Julie Goldberg, 85, wasn’t one of those hardened cops. He made everyone feel important.
The World War II veteran, boxer and outdoors enthusiast died on Friday.
“He was a cop’s cop,” said Dan Rivers, a friend and retired officer. “He was always cordial and always seemed to have a level head. He always had the presence of an all-around good cop.”
Goldberg retired from the Las Vegas police department after 42 years of capturing fugitives.
Goldberg was born Dec. 23, 1927, in Manhattan. His parents died when he was 3 years old, and he and his two brothers went into foster care.
He had a rough time of it but chose the right path in life, his family said.
When officials said he was too young to serve in World War II, at the age of 15, he used a 17-year-old friend’s birth certificate to enlist.
He moved to Las Vegas in the early ’50s, lived in his car for a while and worked as a bartender before then-Sheriff John Moran talked him into joining the police force.
“He was a kind, good man. If he couldn’t help you, he certainly didn’t hurt you,” said Janie Goldberg, his wife of 52 years. They met in 1962, and Goldberg adopted her young children to raise as his own.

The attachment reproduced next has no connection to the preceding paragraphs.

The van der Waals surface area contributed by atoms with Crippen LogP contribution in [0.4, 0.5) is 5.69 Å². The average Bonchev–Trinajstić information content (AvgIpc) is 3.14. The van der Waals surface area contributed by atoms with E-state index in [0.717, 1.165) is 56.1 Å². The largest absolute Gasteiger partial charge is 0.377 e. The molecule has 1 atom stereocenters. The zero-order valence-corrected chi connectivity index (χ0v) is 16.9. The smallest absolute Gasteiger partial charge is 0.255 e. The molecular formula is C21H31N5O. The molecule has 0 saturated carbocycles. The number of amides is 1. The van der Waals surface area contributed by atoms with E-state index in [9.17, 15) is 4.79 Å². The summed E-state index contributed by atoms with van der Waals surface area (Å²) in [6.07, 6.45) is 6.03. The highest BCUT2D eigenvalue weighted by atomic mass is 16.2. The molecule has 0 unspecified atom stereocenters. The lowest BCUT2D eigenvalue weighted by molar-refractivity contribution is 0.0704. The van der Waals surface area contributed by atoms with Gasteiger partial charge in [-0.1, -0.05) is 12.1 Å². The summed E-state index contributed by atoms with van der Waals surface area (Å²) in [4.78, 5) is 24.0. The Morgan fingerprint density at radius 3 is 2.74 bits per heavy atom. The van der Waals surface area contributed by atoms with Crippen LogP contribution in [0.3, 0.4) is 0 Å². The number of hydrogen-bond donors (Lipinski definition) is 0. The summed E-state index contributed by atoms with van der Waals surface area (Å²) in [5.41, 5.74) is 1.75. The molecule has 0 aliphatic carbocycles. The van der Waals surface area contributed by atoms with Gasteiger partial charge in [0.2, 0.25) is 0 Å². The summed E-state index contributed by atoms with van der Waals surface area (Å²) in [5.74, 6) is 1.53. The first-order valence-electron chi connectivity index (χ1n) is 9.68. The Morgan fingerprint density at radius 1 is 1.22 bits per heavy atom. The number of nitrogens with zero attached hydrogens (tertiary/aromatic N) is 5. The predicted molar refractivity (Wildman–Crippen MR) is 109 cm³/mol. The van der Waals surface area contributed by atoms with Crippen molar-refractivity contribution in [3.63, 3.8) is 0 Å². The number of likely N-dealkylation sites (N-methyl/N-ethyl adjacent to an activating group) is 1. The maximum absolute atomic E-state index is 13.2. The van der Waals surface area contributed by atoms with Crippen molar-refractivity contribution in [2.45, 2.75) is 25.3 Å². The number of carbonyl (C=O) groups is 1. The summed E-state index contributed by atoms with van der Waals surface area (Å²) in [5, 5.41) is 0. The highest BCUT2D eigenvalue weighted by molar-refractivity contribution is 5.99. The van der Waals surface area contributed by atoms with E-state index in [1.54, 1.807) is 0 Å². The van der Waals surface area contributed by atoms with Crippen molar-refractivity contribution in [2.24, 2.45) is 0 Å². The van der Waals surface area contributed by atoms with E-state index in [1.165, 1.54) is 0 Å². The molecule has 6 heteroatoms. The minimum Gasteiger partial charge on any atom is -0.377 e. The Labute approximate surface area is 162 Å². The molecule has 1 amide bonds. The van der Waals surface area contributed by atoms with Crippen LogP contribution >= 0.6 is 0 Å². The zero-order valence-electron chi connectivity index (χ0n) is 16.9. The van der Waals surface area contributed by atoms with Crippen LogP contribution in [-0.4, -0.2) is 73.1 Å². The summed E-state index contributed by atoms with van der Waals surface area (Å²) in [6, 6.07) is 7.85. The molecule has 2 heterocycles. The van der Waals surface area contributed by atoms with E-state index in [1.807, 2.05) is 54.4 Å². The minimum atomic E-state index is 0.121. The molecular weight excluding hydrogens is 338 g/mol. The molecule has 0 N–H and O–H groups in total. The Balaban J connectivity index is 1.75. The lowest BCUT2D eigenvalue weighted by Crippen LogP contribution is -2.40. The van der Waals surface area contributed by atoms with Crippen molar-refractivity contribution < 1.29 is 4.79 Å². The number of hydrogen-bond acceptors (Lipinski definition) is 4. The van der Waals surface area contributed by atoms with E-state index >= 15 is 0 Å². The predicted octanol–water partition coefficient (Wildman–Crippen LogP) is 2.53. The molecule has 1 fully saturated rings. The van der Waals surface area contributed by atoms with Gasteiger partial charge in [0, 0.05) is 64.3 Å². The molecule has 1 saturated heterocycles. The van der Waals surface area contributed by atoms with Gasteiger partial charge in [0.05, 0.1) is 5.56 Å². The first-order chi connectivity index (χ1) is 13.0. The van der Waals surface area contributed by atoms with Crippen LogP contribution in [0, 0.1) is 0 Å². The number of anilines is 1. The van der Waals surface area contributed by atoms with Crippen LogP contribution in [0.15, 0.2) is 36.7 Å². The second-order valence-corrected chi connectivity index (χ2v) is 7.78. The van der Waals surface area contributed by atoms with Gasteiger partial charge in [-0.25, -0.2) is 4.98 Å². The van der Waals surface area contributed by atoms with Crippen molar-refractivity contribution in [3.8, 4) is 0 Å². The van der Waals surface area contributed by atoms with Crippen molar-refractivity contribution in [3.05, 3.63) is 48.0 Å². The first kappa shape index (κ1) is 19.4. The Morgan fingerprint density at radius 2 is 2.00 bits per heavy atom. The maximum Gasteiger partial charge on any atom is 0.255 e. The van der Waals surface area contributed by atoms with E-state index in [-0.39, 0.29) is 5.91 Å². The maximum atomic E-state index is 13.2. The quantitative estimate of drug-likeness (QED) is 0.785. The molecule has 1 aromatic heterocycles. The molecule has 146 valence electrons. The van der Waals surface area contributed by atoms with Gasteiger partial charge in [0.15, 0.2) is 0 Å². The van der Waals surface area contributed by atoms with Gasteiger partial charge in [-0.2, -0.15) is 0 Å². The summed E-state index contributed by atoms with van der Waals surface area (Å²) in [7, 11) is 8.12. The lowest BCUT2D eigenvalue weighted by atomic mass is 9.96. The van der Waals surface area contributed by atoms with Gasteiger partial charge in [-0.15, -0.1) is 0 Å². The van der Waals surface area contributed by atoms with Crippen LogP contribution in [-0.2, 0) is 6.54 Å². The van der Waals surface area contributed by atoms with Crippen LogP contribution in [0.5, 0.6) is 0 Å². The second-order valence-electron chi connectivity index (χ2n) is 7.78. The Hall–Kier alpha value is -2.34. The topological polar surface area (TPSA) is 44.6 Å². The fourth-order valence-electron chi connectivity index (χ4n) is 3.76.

Rivers, a teen at the time, met Goldberg in the ’50s and attributes his career choice to the man.
“The first time you met Julie, you felt like you had a really good friend,” he said.
Goldberg also loved riding dune buggies and working out. He was 1989’s Boxing Hall of Fame Man of the Year.
He was one of the officials who rushed to the stage when Mike Tyson bit Evander Holyfield’s ear in 1997.
“He never had a macho attitude or anything like that. He came home and acted goofy, like any other dad,” said Janie Silvaggio, his daughter.
“I’m always so proud of him. I can’t think of a better person to look up to. He was my hero,” she said.
Goldberg’s death came a week before the year anniversary of the death of his son, Joseph.